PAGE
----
That’s likely because of lopsided growth in municipal school spending that favors wealthy communities, according to a CTMirror analysis of data collected by the governor’s Office of Policy and Management. For example, in the state’s 10 wealthiest municipalities, which saw enrollment drop by 2%, spending increased between 2014 and 2018 considerably faster than it did in the 10 poorest communities — 24.3% vs. 13.8% — where enrollment has been flat. Inflation during that time was just 6%, according to the U.S. Department of Labor.

State Rep. Steven Stafstrom, a Democrat from Bridgeport and the House chairman of the Judiciary Committee, said there are systemic problems with how schools are funded.

“This does go well beyond education,” he told the religious leaders. “Property tax reform absolutely has to be at the center of this. It’s not just about direct education aid.”

Sen. Gary Winfield, a Democrat from New Haven and Senate chairman of the Judiciary Committee, said reforming the property taxes system is critical to fixing disparities in education.

“We could have the conversation just about the dollars in the way that we normally do and not really have the conversation in a way that it needs to happen,” said Winfield. “So anyone who’s advocating on this [education funding] issue needs to be paying attention to all those issues.”

The leader of the state Senate is also eyeing property tax reform, though he did not mention it during the Tuesday night event.

State Sen. Pro Tem Martin Looney, a Democrat from New Haven and the longtime leader of the state Senate, told the Mirror during an interview last week that he plans to introduce legislation in January that would tack a surcharge onto residential property taxes in communities that don’t allow the construction of affordable housing.

“Some of that money could be used to support affordable housing, and other housing, and other equity-related purposes,” he said.

But it’s an uphill battle to get any bold progressive measure across the finish line because the legislature is controlled by lawmakers who represent the suburbs, a point he highlighted during Tuesday’s forum.

Looney said he is working to convince suburban legislators to vote for increased education aid and other items on his agenda.

“We have to build a coalition with the suburbs,” he said. “We need suburban allies.”

Funding formula calls $38.9 million state spending boost next year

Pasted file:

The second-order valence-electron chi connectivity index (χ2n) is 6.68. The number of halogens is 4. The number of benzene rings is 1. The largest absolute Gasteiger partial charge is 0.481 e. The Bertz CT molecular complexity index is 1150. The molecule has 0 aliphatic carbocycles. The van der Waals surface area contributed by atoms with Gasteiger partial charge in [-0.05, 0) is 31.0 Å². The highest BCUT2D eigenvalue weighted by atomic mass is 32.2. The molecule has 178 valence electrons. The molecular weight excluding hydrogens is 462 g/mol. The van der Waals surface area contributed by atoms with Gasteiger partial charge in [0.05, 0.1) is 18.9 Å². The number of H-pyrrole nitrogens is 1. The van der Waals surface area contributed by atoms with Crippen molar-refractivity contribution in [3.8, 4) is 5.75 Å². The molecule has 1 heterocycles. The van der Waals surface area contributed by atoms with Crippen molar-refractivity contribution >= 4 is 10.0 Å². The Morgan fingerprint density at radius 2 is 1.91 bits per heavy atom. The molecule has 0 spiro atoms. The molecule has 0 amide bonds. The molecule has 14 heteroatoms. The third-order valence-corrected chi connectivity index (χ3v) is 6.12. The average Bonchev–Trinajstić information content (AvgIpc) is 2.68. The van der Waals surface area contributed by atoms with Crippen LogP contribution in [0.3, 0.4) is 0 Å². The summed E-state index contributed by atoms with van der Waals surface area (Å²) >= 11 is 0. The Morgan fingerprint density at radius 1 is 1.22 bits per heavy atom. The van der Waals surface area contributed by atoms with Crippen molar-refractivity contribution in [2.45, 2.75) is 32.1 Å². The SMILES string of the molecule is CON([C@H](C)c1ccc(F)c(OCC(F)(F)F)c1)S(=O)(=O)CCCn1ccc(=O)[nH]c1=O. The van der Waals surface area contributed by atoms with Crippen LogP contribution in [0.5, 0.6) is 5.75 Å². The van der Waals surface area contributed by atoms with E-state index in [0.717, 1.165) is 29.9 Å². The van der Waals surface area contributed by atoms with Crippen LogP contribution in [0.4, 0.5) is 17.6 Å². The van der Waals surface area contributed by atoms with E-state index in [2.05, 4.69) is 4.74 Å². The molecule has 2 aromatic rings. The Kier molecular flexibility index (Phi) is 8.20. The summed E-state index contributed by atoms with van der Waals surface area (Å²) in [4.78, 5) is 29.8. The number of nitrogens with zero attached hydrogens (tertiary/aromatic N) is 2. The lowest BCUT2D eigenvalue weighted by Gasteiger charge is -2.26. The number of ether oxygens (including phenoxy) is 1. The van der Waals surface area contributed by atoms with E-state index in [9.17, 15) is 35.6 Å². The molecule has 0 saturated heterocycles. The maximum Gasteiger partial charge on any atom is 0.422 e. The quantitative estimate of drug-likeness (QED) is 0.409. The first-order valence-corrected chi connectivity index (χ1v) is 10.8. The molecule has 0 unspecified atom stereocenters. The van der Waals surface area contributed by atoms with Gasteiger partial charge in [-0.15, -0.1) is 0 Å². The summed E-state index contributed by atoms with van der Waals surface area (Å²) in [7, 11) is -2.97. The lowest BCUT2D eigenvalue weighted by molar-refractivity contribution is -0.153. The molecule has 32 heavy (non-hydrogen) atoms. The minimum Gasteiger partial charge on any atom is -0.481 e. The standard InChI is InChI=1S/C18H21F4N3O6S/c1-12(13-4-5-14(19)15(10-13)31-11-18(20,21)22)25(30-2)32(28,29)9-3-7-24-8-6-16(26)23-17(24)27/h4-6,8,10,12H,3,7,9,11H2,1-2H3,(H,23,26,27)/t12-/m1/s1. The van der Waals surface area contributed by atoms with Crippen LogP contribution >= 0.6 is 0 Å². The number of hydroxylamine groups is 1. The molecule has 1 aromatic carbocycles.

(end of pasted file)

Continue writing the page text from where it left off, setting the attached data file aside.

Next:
And now the bill has come due to fund the formula many legislators celebrated adopting back in 2017.

That formula requires the General Assembly and Gov. Ned Lamont to spend an additional $38.9 million in the fiscal year that begins July 1, and another $40 million a year for each of the next seven years.

The 10 lowest-performing school districts in the state would get 61% of the additional aid despite those districts enrolling 20% of all K-12 public students in Connecticut. Waterbury stands to gain the most, with $7.1 million more, followed by New Britain, which will get an additional $3.9 million.

But fully funding the formula will be challenging because lawmakers now must close a state budget deficit. The legislature has a long history of adopting lofty funding formulas with promises to finance them in the future and then dialing back when deficits loom.

For example, the formula adopted in 2017 delayed funding increases because the state faced budget deficits.

Lamont, a Democrat, signaled he may support the increases when asked whether the budget proposal he must submit to the legislature in early February will include the $40 million boost in education aid.

“I haven’t gotten into the line items on the budget yet, but I think you know how important ECS was for us in the last round. A: what that meant to the superintendents [to give] some certainty so you can actually budget. Budgeting in the state over the last 10 years has been a little jerky jerky and numbers changed all the time, and it was very late in the day. So whatever we do, we’re going to give people a clear indication of where we are and ECS is really important to me,” said Lamont.

Jacqueline was CT Mirror’s Education and Housing Reporter, and an original member of the CT Mirror staff, joining shortly before our January 2010 launch. Her awards include the best-of-show Theodore A. Driscoll Investigative Award from the Connecticut Society of Professional Journalists in 2019 for reporting on inadequate inmate health care, first-place for investigative reporting from the New England Newspaper and Press Association in 2020 for reporting on housing segregation, and two first-place awards from the National Education Writers Association in 2012. She was selected for a prestigious, year-long Propublica Local Reporting Network grant in 2019, exploring a range of affordable and low-income housing issues. Before joining CT Mirror, Jacqueline was a reporter, online editor and website developer for The Washington Post Co.’s Maryland newspaper chains. Jacqueline received an undergraduate degree in journalism from Bowling Green State University and a master’s in public policy from Trinity College.